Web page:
What’s your game-plan?

The real estate market in Charlotte has the lowest levels of inventory of homes… EVER. With only 1.3 months of inventory available, while a health amount is considered to be 6 to 9 months of inventory. So, there aren’t enough homes available, most that are put up for sale are selling in a mere number of hours and prices well over the asking price.

So what’s a home buyer to do?

First, be prepared. Meet your real estate agent face-to-face to discuss what the homebuying process is going to look like and let them guide you through the process. Start by discussing your needs for a house, things you would like but are negotiable, and then shop for a lender.

Do your homework. Just because you have a banking relationship with an organization does not mean that they’re going to give you the best rates. Shop around and find the product that works best for you and your situation. Your real estate agent may have suggestions, I have relationships with a handful of local lenders and I give them business because I like how THEY do business and how they take care of my clients.

Know your strategy. With most home sales going into multiple-offer scenarios it’s best to understand how you’re going to make your offer stand out and where your drop-dead point is before you fall in love with a property. What works for you and your finances? What’s your maximum price? What’s your maximum fixer upper threshold? Work with your real estate agent to plan how this all works into your offer. I’ve seen many sellers no longer calling for “highest and best” offers, so it’s advantageous to put your best foot forward as a buyer with your initial offer.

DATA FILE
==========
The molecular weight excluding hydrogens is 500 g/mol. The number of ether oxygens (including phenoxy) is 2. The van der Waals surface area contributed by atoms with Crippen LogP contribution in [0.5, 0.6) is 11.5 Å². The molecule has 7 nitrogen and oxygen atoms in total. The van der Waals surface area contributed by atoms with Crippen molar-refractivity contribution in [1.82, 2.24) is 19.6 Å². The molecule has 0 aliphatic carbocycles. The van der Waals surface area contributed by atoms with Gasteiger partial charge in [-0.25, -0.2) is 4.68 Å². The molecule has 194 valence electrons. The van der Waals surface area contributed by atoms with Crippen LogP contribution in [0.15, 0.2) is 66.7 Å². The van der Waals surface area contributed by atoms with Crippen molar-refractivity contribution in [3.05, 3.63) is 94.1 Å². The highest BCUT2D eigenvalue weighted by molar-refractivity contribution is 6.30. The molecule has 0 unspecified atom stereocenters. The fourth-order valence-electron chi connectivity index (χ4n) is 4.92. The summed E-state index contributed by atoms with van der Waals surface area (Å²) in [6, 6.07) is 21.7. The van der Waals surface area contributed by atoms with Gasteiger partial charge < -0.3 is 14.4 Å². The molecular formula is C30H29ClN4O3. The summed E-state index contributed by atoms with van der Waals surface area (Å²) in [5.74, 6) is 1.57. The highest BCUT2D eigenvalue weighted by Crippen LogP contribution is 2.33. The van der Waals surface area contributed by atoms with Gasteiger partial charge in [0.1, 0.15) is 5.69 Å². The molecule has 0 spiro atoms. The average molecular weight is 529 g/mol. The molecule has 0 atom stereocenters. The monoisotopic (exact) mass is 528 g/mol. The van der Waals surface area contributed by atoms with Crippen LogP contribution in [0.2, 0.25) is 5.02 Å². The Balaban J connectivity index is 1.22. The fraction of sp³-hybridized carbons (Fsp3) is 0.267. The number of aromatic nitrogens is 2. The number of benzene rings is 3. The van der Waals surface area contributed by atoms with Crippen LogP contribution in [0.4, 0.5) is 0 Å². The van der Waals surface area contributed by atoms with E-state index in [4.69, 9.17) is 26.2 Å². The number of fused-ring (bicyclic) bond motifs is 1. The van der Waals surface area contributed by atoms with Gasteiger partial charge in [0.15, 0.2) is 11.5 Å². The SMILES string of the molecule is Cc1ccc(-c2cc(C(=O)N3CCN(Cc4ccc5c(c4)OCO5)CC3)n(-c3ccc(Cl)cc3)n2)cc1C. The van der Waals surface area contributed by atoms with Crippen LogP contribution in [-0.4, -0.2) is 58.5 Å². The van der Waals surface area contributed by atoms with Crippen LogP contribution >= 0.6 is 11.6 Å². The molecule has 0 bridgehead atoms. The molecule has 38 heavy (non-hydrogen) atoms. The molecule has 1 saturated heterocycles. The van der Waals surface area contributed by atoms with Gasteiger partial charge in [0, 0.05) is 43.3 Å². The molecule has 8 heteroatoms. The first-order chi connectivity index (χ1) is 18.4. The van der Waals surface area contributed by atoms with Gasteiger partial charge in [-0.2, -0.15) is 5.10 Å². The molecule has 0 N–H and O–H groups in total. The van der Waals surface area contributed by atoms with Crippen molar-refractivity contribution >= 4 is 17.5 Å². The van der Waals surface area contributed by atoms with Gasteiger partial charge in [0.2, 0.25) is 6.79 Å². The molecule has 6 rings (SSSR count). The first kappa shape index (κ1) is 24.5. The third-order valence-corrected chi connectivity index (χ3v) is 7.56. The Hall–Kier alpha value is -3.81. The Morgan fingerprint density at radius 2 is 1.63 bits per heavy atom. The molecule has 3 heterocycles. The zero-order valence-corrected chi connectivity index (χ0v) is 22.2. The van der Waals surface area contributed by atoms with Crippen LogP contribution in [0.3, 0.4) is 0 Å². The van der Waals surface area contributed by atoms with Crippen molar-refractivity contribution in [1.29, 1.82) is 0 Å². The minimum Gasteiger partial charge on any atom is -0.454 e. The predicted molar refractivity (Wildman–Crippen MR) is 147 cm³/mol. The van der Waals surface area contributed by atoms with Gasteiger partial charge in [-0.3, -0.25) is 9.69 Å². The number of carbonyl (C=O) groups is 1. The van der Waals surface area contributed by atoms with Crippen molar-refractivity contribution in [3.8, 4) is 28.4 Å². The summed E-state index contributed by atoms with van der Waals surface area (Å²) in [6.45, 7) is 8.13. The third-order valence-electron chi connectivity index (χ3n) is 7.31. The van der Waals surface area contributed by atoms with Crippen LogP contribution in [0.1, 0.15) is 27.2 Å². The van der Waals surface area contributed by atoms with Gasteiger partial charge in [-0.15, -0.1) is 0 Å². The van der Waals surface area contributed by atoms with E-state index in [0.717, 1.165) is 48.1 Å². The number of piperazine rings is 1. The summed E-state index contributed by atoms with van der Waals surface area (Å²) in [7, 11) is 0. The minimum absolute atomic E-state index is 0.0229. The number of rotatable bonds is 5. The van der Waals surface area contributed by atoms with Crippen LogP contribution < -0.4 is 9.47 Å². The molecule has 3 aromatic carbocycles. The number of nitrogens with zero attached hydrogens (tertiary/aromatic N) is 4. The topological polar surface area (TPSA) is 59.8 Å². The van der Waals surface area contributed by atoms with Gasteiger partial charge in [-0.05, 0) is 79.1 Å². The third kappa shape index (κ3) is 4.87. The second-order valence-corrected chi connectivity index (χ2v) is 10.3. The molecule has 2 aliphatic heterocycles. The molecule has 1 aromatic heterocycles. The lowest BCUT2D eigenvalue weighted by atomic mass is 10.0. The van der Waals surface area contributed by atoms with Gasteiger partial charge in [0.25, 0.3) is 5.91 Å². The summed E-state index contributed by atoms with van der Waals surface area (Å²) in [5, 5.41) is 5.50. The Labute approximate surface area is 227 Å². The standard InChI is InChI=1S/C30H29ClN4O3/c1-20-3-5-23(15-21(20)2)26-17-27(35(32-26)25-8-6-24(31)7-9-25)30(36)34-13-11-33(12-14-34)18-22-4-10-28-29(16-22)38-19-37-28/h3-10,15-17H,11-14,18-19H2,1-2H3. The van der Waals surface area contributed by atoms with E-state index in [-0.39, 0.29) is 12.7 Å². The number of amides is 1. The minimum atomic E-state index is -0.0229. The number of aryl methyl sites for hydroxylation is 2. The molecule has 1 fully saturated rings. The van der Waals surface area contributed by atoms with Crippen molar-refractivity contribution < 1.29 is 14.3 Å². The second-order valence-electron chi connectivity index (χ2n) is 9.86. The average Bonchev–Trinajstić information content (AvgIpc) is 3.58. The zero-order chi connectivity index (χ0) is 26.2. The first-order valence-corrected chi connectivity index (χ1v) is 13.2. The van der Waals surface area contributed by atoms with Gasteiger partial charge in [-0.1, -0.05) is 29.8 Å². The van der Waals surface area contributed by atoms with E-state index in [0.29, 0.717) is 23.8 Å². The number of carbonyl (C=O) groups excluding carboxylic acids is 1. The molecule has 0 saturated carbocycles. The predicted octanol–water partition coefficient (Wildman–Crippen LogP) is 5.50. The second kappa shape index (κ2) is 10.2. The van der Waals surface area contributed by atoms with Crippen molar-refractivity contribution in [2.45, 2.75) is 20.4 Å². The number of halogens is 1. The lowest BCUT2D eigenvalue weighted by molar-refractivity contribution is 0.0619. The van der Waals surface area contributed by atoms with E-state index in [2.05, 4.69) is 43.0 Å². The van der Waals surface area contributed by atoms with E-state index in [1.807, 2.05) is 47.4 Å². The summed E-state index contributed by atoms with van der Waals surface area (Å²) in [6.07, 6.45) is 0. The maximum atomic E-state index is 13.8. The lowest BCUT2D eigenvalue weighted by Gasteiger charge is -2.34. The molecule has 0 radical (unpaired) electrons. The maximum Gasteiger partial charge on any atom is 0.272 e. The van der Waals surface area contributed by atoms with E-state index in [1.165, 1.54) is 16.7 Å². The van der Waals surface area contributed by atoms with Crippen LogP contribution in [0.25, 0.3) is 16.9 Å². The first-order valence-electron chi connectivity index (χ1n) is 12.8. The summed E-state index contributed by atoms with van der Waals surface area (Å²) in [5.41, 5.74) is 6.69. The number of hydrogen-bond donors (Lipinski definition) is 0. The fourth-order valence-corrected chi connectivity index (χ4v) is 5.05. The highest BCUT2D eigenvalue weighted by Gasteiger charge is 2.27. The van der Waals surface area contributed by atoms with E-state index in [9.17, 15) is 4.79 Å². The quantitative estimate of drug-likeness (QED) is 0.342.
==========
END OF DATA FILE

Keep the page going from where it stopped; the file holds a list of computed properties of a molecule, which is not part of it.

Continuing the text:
Evaluate. What would happen if you signed, sealed and delivered this offer and you didn’t win? How would you feel tomorrow? Would you wish that you flexed on something? Do you wish you gave up on asking for that $400 home warranty? If so, clean up your offer before it goes out. The less things you ask for from the seller the better off you’ll be.

Have your ducks in a row. This goes along with understanding your offer strategy. Make sure you have proof of funds for any liquid money that you’ll be including in the purchase. And have a pre-qualification letter from your lender, if your lender offers a loan program that looks at all of your income and expense documentation to better ensure that you qualify, do it! And make sure that your agent and the seller understand that you’re already fully underwritten at the time of contract.

Be ready to make a choice. Things move quick, so there may not be days to think about any one decision. So understand what your walk-away point is. Just because a seller counters your offer, doesn’t mean that you have to rise to the occasion. If your best offer was your original offer, feel comfortable and confident in standing by that. If it breaks a deal, than that deal wasn’t meant for you anyway.